Indian railways

The long history of Indian Railways, told through images

On the day the government presents its budget for the world's second-largest railway management system, see moments from the past.

When India’s first commercial passenger train pulled out of Bori Bunder station in Bombay in 1853, it travelled only 34 kilometres in an hour and a half. Less than 50 years later, there were 41,000 km of railway lines across the country, administered by 33 different railway companies, only four of which were run by the state.


A passenger train travelling from Bombay to Tannah, 1855. Photograph titled, 'Dapoorie Viaduct [Bombay].'



Beyer, Peacock and Company. Madras Railway (India) '0-4-2' tank locomotive Order No 425, 1860. Image from Museum of Photographic Arts.


The government began to earnestly merge several private and public companies working in rail transport only after Independence. Until 1905, the public works department nominally regulated the other companies, namely those belonging to princely states and private companies. After this, a separate railway board was created.


Travel to a burning jungle, 1882. Image taken from page 1041 of ‘Gróf Széchenyi Béla keleti utazása India, Japan, China, Tibet és Birma országokban. (1878-80) ... Magyar kiadás. 200 ... képpel, etc'.



Bhore Ghat Railway, 1890. Image taken from page 61 of '[Pictorial tour around India; with remarks on India past and present, alleged and true causes of Indian poverty, supposed or real, twelve means available for promoting the wealth of the country, etc.]'


But in 1921, the Acworth Committee, realising the potential mess of several rail companies operating all at once within the government budget, recommended that railway finances be separated from that of the government’s.

The railways, it said, should be responsible for its own profits and losses, and to emphasise this, the railway budget would be presented by the member of Parliament in charge of railways and not by the finance minister.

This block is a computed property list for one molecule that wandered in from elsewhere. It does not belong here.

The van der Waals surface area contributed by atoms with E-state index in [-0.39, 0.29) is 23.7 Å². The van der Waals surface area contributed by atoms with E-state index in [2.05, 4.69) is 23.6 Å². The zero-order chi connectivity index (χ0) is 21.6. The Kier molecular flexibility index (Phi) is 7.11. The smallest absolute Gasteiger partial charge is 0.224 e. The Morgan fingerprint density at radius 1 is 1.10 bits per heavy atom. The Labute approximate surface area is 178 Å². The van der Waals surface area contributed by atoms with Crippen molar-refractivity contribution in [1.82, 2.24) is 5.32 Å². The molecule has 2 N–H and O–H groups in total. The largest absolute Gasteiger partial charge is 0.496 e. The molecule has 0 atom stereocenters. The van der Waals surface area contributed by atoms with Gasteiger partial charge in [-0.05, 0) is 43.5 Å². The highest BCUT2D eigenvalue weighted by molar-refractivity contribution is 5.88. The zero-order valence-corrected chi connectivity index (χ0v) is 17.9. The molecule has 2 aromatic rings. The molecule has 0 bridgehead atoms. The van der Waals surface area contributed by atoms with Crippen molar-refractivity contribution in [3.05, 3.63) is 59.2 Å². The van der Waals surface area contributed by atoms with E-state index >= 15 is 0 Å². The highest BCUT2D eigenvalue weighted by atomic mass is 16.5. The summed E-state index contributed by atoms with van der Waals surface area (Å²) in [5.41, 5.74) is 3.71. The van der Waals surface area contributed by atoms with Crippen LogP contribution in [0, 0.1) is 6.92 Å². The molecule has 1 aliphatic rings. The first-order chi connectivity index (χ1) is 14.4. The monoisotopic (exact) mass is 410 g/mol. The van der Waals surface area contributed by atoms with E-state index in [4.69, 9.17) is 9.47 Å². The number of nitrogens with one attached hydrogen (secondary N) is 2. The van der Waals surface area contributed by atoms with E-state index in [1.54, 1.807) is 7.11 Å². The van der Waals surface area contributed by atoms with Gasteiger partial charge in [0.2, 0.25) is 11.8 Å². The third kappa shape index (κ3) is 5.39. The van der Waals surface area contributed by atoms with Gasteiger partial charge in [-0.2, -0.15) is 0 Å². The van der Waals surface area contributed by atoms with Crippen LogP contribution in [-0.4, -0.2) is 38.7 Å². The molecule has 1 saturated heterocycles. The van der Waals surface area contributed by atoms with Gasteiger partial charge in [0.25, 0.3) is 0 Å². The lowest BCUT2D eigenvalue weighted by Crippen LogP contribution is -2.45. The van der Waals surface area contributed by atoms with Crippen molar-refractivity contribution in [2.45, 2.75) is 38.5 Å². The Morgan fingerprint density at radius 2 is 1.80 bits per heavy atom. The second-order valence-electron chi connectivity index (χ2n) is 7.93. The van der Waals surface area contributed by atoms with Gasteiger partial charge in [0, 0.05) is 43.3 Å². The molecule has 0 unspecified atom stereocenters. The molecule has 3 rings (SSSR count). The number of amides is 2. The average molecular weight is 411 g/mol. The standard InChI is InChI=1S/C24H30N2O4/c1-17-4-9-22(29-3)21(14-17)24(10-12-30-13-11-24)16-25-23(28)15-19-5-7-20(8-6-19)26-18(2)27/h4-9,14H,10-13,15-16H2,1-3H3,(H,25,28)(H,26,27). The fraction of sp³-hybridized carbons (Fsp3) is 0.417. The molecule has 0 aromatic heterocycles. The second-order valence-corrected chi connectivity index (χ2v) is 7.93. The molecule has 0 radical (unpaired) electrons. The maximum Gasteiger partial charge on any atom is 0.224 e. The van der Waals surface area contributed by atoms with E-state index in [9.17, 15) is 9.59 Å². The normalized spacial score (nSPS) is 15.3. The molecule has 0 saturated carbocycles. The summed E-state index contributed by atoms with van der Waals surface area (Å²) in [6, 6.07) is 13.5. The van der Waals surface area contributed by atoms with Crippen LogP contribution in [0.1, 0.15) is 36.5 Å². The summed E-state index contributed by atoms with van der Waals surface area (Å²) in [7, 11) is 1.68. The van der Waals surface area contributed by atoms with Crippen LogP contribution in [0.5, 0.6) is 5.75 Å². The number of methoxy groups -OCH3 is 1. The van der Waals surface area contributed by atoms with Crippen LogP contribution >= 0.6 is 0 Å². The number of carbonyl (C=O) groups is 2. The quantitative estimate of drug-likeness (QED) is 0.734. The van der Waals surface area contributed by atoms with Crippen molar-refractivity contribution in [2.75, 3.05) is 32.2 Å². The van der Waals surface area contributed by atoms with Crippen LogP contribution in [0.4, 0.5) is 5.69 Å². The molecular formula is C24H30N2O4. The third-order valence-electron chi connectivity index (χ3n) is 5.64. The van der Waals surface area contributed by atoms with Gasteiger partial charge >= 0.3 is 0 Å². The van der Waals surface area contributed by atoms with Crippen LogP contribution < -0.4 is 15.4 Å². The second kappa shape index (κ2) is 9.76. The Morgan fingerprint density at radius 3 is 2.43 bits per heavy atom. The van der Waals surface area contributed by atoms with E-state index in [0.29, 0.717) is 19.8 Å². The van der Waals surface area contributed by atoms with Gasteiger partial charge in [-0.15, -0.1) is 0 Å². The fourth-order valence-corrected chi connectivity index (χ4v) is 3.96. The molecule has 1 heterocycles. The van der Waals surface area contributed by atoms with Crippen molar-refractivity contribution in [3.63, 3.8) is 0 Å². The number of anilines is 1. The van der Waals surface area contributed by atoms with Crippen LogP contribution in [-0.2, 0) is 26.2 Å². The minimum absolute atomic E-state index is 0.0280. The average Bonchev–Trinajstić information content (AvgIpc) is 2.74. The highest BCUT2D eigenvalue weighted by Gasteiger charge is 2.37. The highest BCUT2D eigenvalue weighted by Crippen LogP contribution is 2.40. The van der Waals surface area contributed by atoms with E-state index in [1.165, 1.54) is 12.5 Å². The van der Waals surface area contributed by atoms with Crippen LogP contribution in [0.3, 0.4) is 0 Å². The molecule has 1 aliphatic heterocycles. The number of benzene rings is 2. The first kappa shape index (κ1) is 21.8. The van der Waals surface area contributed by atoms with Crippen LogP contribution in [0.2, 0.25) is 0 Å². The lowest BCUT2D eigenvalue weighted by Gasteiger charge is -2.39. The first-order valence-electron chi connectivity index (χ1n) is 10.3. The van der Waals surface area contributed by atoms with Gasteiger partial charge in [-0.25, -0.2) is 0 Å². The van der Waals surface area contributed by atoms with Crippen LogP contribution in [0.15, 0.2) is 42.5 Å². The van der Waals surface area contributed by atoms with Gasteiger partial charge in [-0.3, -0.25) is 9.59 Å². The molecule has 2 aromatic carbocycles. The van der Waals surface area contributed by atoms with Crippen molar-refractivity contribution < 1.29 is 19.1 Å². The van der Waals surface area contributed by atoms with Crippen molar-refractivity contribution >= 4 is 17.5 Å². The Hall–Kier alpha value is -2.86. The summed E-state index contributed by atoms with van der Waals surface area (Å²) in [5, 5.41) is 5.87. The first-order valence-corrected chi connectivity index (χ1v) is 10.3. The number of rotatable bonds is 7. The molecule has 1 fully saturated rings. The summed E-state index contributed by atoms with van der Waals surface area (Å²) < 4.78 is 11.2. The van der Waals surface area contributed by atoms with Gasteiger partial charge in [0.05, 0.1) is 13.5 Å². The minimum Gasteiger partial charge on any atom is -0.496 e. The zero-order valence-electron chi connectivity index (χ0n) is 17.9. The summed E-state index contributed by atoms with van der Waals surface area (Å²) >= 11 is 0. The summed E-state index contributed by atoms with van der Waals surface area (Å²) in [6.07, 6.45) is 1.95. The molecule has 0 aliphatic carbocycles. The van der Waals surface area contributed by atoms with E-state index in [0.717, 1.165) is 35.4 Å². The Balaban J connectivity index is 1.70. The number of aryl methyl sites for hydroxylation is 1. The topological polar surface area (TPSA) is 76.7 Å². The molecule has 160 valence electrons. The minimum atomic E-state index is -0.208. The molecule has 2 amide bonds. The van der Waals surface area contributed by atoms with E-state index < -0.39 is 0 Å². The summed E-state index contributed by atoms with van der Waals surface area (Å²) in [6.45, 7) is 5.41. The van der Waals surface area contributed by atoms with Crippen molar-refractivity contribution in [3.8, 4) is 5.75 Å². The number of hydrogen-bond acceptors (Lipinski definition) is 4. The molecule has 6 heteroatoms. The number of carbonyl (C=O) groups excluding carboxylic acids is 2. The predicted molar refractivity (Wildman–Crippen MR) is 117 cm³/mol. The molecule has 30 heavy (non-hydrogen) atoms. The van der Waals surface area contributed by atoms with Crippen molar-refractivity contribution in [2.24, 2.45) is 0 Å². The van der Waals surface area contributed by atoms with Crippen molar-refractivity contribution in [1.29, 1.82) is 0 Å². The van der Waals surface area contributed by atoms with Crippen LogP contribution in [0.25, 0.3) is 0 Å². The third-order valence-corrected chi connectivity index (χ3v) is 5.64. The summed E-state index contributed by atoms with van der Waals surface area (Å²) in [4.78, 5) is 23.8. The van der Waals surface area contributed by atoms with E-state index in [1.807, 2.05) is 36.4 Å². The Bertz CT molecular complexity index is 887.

In 1925, the government presented India’s first rail budget to the legislative assembly.

 
Himalayan Railway Train, 1891. Image taken from page 31 of 'On India's Frontier; or Nepal, the Gurkhas' mysterious land'.



Ad for the Great Indian Peninsular Railway for Poona races.



Third-class passengers, 1896. Image taken from page 243 of 'From the Black Sea through Persia and India ... Illustrated by the author'.


And as Mumbai's suburban railways hope that the central government will be kind to them in the budget – overhead bridges, functional toilets and reducing the alarming gap between platforms and trains top the list – these images, collected by train enthusiast and journalist Rajendra Aklekar from the Western Railway's archive of photographs, depict Mumbai's trains as they developed after Independence from just two tracks to a complicated system of trains.









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Recycling and harvesting: Raw sewage water which is dumped into oceans damages the coastal eco-system. Instead, this could be used as a cheaper alternative to fresh water for industrial purposes. According to a 2011 World Bank report, 13% of total freshwater withdrawal in India is for industrial use. What’s more, the industrial demand for water is expected to grow at a rate of 4.2% per year till 2025. Much of this demand can be met by recycling and treating sewage water. In Mumbai for example, 3000 MLD of sewage water is released, almost 80% of fresh water availability. This can be purified and utilised for industrial needs. An example of recycled sewage water being used for industrial purpose is the 30 MLD waste water treatment facility at Gandhinagar and Anjar in Gujarat set up by Welspun India Ltd.

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This article was produced by the Scroll marketing team on behalf of BASF and not by the Scroll editorial team.